After a week of ranking point guards, shooting guards, small forwards and power forwards, it’s time to finish off the position rankings with the big fellas. The center position is fairly strong, but nowhere near the “old days” when I started playing fantasy basketball in the 1990s when you’d have a choice of Shaquille O’Neal, David Robinson, Hakeem Olajuwon and Patrick Ewing to name a few dominant centers. Nowadays, there’s only one killer pick in the bunch. Also, I used to walk 50 miles one way to get to school. In the snow.
1. Dwight Howard, C, Orlando Magic
2009-10: 82 G; 18.3 PPG; 1.8 APG; 13.2 RPG; 0.0 3PTM; 61.2 FG%; 59.2 FT%; 0.9 SPG; 2.8 BPG; 3.3 TO
2010-11: 78 G; 22.9 PPG; 1.4 APG; 14.1 RPG; 0.0 3PTM; 59.3 FG%; 59.6 FT%; 1.4 SPG; 2.4 BPG; 3.6 TO
If Howard played during the 90s, he would have held his own against the likes of the aforementioned legends. He’s got adult-sized heads for deltoids, strength, size and is supremely athletic, which makes D12 the alpha male of the center spot. He doesn’t have the most polished offensive game and still gets a lot of dirty and easy points (putbacks and alleys), but who cares in fantasy, right? Just get the points! Howard basically controls the boards and blocks categories, as well as field goal percentage. His oft talked about ineptness at the charity stripe is Howard’s only flaw, but that’s why you have other positions to fill to make up for it. Me telling you that D12 will be the first center off the board is like saying “Good Will Hunting” is the greatest bro movie of all-time. Duh.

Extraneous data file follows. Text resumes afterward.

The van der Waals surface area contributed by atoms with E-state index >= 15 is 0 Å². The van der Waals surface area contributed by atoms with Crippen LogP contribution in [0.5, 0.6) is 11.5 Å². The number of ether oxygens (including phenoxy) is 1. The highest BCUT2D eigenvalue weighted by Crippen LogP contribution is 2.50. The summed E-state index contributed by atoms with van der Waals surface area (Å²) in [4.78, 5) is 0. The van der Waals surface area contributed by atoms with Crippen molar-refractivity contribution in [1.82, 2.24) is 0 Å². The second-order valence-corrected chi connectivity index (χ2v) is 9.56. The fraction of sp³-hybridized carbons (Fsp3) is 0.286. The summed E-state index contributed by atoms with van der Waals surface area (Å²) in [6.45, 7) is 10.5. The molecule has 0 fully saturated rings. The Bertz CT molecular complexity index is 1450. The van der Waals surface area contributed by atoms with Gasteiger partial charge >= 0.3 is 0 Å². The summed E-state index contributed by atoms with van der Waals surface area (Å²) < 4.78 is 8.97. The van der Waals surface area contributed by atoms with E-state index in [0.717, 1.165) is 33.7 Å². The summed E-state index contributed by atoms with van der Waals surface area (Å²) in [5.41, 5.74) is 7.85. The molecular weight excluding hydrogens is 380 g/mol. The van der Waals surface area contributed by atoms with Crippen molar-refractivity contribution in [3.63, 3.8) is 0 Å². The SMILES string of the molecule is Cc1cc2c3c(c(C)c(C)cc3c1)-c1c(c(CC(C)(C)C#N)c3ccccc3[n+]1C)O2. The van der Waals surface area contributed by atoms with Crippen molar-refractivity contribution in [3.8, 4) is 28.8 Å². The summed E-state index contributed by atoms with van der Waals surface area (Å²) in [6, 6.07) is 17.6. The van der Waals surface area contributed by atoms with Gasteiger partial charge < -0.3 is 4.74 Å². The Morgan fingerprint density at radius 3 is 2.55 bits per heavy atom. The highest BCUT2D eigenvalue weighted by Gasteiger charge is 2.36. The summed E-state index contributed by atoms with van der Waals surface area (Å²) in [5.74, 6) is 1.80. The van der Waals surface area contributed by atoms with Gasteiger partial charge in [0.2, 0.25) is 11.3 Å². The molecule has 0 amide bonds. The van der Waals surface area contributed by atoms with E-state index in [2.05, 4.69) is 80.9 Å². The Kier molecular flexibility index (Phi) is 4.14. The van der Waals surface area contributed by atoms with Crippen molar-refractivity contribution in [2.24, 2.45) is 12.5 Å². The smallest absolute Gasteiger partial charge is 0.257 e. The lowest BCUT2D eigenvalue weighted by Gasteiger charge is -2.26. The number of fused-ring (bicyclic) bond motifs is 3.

2. Al Jefferson, PF/C, Utah Jazz
2009-10: 76 G; 17.1 PPG; 1.8 APG; 9.3 RPG; 0.0 3PTM; 49.8 FG%; 68.1 FT%; 0.8 SPG; 1.3 BPG; 1.8 TO
2010-11: 82 G; 18.6 PPG; 1.8 APG; 9.7 RPG; 0.0 3PTM; 49.6 FG%; 76.1 FT%; 0.6 SPG; 1.9 BPG; 1.3 TO
Jefferson is an undersized center, but he’s plenty good. He’s a potential double-double player, having done it three seasons before in his career and barely missed out the past couple of seasons with Utah, averaging 9.3 and 9.7 rebounds, respectively. His scoring and rebounding has declined since joining the Jazz, but the numbers still warrant him being one of the better centers in the L. Jefferson also gives you very good blocks and field goal percentage numbers and is a career 70.4 percent free throw shooter, so you won’t suffer the usual “big man not good at the line” stigma. One thing to be wary of is that Jefferson could possibly be traded this season as the Jazz look to get younger. Sure, he’ll only be 27 years old in the next couple of weeks, but he probably has the most trade value of the Jazz’s available bigs.
3. Al Horford, PF/C, Atlanta Hawks